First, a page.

Ribs are one of the dishes that my parents ask me to make the most whenever I host family dinners . My parents loved going to BBQ joints for birthdays, and after spending hundreds year after year on dry mac and cheese and ribs with very little to no meat, I decided to make everything myself for half the cost . I like to braise the ribs in a mixture reminiscent of the flavors of a michelada—beer, Clamato, Worcestershire sauce—and braising them makes them really juicy and tender so the cooked meat just falls off the bone . I love deviled eggs, so along with the ribs I like to serve a creamy deviled egg macaroni salad, the cheesiest rajas con mac and cheese (mac and cheese with diced jalapeño and poblano chiles), and sweet and buttery corn bread muffins made with a mixture of cornmeal and masa harina to enhance the flavor of the corn . Recipes for those favorites follow so you can easily make your own BBQ-style dinner at home!


  • 4 pounds (1.8 kg) pork baby back ribs (avoid spare ribs)

  • 4 tablespoons steak seasoning (see below)

  • 12 ounces (355 ml) pilsner beer, such as Modelo Especial or Corona

    TOR- Chicano Eats cookbook cover Chicano Eats Esteban Castillo
  • ½ cup (120 ml) Clamato juice

  • ¼ cup (60 ml) Worcestershire sauce

  • 1 tablespoon reduced-sodium soy sauce

  • 1 teaspoon sugar

  • 2½ cups (590 ml) Hibiscus BBQ Sauce (see below)


Position racks in the top and bottom thirds of the oven and preheat the oven to 250°F (120°C). 

Break the ribs down into four 1-pound (455 g) racks to ensure they cook evenly. Place a large piece of foil on top of a baking sheet without tucking in the edges. Place one of the slabs of ribs on the foil, sprinkle on 1 tablespoon of the steak seasoning, and use your hands to pat it into the meat. Seal up the ribs in an individual foil packet, leaving one end open to pour in the braising liquid. Repeat this process with the remaining slabs of ribs. 

In a large measuring cup, whisk together the beer, Clamato juice, Worcestershire, soy sauce, and sugar to make a braising liquid. 

Dividing evenly, pour the braising liquid into the open end of each one of the rib packets, then seal them completely. Arrange the ribs on two baking sheets.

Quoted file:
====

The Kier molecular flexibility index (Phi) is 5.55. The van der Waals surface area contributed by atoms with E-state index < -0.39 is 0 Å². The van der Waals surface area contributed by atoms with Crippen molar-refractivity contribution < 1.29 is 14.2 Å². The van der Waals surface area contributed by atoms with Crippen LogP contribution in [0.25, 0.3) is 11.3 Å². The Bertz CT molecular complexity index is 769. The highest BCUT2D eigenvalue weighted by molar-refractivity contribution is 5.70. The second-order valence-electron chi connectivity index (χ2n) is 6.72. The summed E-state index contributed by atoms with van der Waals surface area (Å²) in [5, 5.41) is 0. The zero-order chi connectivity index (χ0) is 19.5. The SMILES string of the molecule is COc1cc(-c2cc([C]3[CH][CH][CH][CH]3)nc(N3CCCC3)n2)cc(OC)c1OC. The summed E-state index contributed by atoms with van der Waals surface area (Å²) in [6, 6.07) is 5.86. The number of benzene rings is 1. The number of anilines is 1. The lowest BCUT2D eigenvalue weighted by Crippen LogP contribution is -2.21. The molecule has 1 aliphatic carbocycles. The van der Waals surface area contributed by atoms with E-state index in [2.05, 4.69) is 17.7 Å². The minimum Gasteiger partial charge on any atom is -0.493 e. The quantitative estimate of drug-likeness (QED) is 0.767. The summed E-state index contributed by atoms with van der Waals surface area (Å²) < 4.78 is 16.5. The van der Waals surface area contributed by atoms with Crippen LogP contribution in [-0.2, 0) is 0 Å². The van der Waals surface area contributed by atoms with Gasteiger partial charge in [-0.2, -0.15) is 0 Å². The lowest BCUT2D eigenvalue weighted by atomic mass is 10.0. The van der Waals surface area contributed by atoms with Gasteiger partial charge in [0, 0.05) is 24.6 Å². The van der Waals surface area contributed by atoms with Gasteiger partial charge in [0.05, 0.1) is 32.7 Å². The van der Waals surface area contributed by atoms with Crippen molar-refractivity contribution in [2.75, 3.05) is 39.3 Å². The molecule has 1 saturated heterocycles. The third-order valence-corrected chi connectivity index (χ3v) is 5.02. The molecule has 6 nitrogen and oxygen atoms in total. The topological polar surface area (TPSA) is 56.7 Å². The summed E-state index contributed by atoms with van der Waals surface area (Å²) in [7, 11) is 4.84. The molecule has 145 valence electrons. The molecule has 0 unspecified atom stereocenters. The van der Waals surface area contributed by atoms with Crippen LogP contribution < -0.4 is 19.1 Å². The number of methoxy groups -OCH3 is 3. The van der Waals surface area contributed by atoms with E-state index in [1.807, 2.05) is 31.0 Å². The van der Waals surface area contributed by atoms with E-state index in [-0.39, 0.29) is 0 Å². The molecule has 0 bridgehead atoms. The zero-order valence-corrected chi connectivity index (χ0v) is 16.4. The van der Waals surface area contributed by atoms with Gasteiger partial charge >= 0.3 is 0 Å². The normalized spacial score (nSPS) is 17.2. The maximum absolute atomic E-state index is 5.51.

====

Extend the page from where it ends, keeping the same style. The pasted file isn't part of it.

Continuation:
Braise the ribs in the oven for 2 hours 45 minutes, switching the baking sheets from rack to rack at the 1½-hour mark.

Remove the baking sheets from the oven and turn the broiler to high. Drain the braising liquid, discard the foil, and place the ribs back onto your pan. (If your broiler is small, you’ll have to slice your racks in half and work in batches.) Brush some BBQ sauce onto both sides of the ribs and broil until the sauce caramelizes, about 4 minutes. Remove from the oven, brush on more of the BBQ sauce, and broil for another 4 minutes for the sauce to finish caramelizing, then remove and brush on a generous third coat. Repeat with the remaining slabs of ribs. 

To serve: Let the ribs cool for a few minutes, then cut into individual- sized portions and serve with extra BBQ sauce on the side. Accompany the ribs with the muffins, macaroni salad, and mac and cheese.

Esteban’s Steak Seasoning

Makes 3 Cups

  • 2 large guajillos (about 5 ½ inches/14 cm long) (½ ounce), stemmed and seeded

  • 1 tablespoon black peppercorns

  • 1½ teaspoons coriander seeds

  • 1 teaspoon cumin seeds

  • 3½ tablespoons Diamond Crystal kosher salt

  • 3 tablespoons dehydrated minced garlic

  • 3 tablespoons dehydrated minced onion


Preheat the oven to 275°F (135°C) then place the peppers on a baking sheet and bake for 10 minutes; set the peppers aside to cool completely.

Once the peppers have cooled, place them in a spice grinder along with the peppercorns, coriander, and cumin and pulse until everything is roughly ground up, but not fine. 

Pour the coarse mixture into a small mason jar, then add the salt, garlic, and onion. Place the lid on and shake to combine. This spice mix can be stored in a cool, dry place for up to 3 months.

Hibiscus BBQ Sauce

Makes 2 Cups

  • 1 cup (35 g) dried hibiscus flowers

  • 2 ancho chiles (1 ounce), seeded

  • 1 (6 ounce/170 g) can tomato paste

  • ⅔ cup (145 g) packed dark brown sugar

  • 2 tablespoons Worcestershire sauce

  • 2 teaspoons Diamond Crystal kosher salt, plus more to taste

  • 1½ teaspoons smoked paprika

  • 1 teaspoon garlic powder

  • 1 teaspoon onion powder


In a medium saucepan, bring 3½ cups (830 ml) water to a boil over high heat. Remove from the heat and add the hibiscus and anchos. Set aside for at least 20 minutes to let the chiles soften. 

With a slotted spoon, remove and discard the hibiscus, then add the chiles and the soaking liquid to a blender and blend on high speed for 30 seconds. Once the chile mixture is smooth and completely blended, pour the mixture through a fine-mesh sieve back into the saucepan it was steeping in, pressing on any solids left behind to make sure you get out as much flavor as possible. 

Whisk the tomato paste, brown sugar, Worcestershire sauce, salt, smoked paprika, garlic powder, and onion powder into the pan and bring the mixture to a simmer over medium-low heat. Cook, stirring occasionally, until thickened enough to coat the back of a spoon, about 30 minutes. Adjust the salt to taste. 

Let the mixture come to room temperature, then transfer to a sealed container. You can use this right away or store in the fridge sealed tightly, where it will keep for up to 2 weeks—the flavors develop a little more if made a day ahead.

From the book Chicano Eats by Esteban Castillo. Copyright © 2020 by Esteban Castillo. Published by Harper, an imprint of HarperCollins Publishers. Reprinted by permission. 

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